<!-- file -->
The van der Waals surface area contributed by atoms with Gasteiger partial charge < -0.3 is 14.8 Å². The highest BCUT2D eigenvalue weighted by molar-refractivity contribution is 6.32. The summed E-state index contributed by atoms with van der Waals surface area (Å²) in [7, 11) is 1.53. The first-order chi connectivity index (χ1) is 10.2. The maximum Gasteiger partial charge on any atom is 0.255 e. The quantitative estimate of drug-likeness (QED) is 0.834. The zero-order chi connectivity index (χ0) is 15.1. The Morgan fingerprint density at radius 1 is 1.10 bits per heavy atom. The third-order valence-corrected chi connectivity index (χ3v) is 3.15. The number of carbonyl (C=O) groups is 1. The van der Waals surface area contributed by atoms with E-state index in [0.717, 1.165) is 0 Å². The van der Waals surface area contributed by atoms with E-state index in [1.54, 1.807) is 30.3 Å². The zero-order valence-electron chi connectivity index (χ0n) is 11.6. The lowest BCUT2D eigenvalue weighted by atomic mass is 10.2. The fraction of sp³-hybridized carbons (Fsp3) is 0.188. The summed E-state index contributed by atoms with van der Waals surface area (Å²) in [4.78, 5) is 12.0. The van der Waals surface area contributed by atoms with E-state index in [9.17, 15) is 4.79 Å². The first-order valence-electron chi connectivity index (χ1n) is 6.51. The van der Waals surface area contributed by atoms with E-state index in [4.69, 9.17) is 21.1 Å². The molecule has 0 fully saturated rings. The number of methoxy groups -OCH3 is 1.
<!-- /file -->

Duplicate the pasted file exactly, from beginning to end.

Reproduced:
The van der Waals surface area contributed by atoms with Gasteiger partial charge < -0.3 is 14.8 Å². The highest BCUT2D eigenvalue weighted by molar-refractivity contribution is 6.32. The summed E-state index contributed by atoms with van der Waals surface area (Å²) in [7, 11) is 1.53. The first-order chi connectivity index (χ1) is 10.2. The maximum Gasteiger partial charge on any atom is 0.255 e. The quantitative estimate of drug-likeness (QED) is 0.834. The zero-order chi connectivity index (χ0) is 15.1. The Morgan fingerprint density at radius 1 is 1.10 bits per heavy atom. The third-order valence-corrected chi connectivity index (χ3v) is 3.15. The number of carbonyl (C=O) groups is 1. The van der Waals surface area contributed by atoms with E-state index in [0.717, 1.165) is 0 Å². The van der Waals surface area contributed by atoms with E-state index in [1.54, 1.807) is 30.3 Å². The zero-order valence-electron chi connectivity index (χ0n) is 11.6. The lowest BCUT2D eigenvalue weighted by atomic mass is 10.2. The fraction of sp³-hybridized carbons (Fsp3) is 0.188. The summed E-state index contributed by atoms with van der Waals surface area (Å²) in [4.78, 5) is 12.0. The van der Waals surface area contributed by atoms with E-state index in [9.17, 15) is 4.79 Å². The first-order valence-electron chi connectivity index (χ1n) is 6.51. The van der Waals surface area contributed by atoms with E-state index in [4.69, 9.17) is 21.1 Å². The molecule has 0 fully saturated rings. The number of methoxy groups -OCH3 is 1.